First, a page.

What “Freedom of Speech” Means to Me

Those of you who know me know that I’m not reactionary by nature. I may have a fiery temper, but I’ve learned to keep it pretty much in check. Lots of things about the world we live in annoy the proverbial f*ck out of me, but I generally let it boil just under the surface and then mouth off about it to anyone who will listen.

This is the reason that this piece comes almost two weeks after the Terror Attacks on the offices of Charlie Hebdo in Paris which so shocked the Western World. This piece is, I hope, a measured response. A Personal response. My response.

And it’s not about religion—although it so easily could be. Believe me, I have no beef with most “religious people”, if their faith sustains them through daily life then all power to them. But I do have a serious problem with “Organised Religion”, which to me is a completely different thing. As I said to my son shortly after the attacks, Organised Religion is nothing more than an instrument of Control.

But that’s a post for a different day.

Today, I want to talk about the thing that we the West perceived the Charlie Hebdo shootings as being an attack upon—our Freedom of Speech.

I suppose that Freedom of Speech (or Freedom of Expression) is most associated in most people’s minds with the United States. It’s not that they came up with the concept, but they do tend to shout the loudest about it. It’s the First Amendment of US Constitution after all. Although, it’s worth pointing out that the most notable absence from the great “Freedom of Speech March” in Paris was one Barrack Obama.

Article 19 of the United Nations Declaration of Human Rights says that,

Everyone has the right to freedom of opinion and expression; this right includes freedom to hold opinions without interference and to seek, receive and impart information and ideas through any media and regardless of frontiers

Here in the UK we have a “Negative Right” to freedom of Expression under Common Law—that is, the right not to have our expression curtailed by the Government. This right was incorporated in the 1998 Human Rights Act under article 10 of the European Convention on Human Rights.


In the UK, Freedom of Expression is not absolute. There are exceptions for threatening, abusive or insulting words or behaviour. Exceptions for harassment or the cause of alarm, distress or a breach of the peace. Indecent or grossly offensive material which it likely to cause distress or anxiety is banned. And there are strict laws on incitement, be it incitement to racial or religious hatred or incitement to terrorism.

So, those who say “I have the right to say what I want, when I want” actually mean, “I have the right to say what I want when I want as long as [insert all the exceptions above here]”

Which to be honest is absolutely fine with me. I don’t particularly want to do any of those things. I don’t want to threaten, abuse or insult. I don’t want to harass or cause alarm, distress or anxiety. And I certainly don’t want to incite anyone to do anything.

But I do want to express myself. That’s why I write. And I know full well that some of the things I write are going to upset people for whatever reason. It may cause offence.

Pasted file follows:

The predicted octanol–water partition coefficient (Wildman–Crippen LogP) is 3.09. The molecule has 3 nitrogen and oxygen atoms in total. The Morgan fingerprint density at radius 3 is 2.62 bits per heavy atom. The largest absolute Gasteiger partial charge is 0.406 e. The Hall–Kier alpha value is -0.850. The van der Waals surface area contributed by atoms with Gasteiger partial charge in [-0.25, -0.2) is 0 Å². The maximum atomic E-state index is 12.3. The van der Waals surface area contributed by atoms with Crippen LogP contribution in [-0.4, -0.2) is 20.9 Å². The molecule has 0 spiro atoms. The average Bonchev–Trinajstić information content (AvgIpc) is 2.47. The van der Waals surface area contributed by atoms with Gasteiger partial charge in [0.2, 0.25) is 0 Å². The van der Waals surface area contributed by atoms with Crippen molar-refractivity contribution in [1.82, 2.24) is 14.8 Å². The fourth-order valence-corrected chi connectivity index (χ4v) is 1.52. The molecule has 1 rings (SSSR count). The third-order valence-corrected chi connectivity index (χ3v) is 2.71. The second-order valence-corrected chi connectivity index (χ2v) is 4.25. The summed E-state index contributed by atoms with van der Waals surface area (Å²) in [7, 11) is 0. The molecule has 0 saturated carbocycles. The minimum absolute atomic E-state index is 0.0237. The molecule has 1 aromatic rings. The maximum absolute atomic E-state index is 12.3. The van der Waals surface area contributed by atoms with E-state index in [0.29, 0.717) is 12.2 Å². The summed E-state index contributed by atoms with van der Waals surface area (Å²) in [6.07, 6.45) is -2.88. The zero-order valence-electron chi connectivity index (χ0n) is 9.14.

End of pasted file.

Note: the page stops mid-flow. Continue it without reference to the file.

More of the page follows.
But here’s where things get tricky. I want to be able to write what I want to write, subject to the exceptions in law stated above, but the reader who’s going to be offended by it wants the right to not be offended.

And those two “rights” are incompatible.

But here’s the kicker. The “right” to not be offended, isn’t in fact a right at all.

What you’re actually saying when you’re offended is that whatever you read/saw/heard hurt your feelings. And because, by their nature, feelings are subjective, they change from person to person, it is impossible to account for them in a legal system that is objective in nature.

The second you start taking account of people’s feelings the law become subjective. How is one person, say a member of a jury, supposed to know how another person¸ say an alleged victim, felt on the day of the alleged crime—or any other day for that matter. And if they can’t know for certain how someone felt how can they account for it when passing judgement on someone who’s liberty is at stake. You can’t. And nor should you. The law deals in FACTS, not feelings.

This is where the saying “offence is taken, not given” comes from. I could say, what is to me, the most innocuous thing imaginable and say it with no intent to cause harm or offence to anyone. But someone, somewhere might be upset or offended by it. So does that mean I shouldn’t say it?

Of course not. That would be ludicrous. It would mean nobody ever said anything for fear of causing offence. Nothing would ever be written. There would be no art. No culture of any kind.

So after a rather rambling piece, here’s my message to those who find anything that I write upsetting or offensive.


Don’t read it, because that is your right. No-one forces you to read/listen to/watch anything. You choose to. And you can also choose not to.

It’s quite simple. Point your browser at another website. Load another book into your Kindle. Unfriend me on Facebook. Unfollow me on twitter.

Your sense of being offended is your problem, not mine. So you deal with it.

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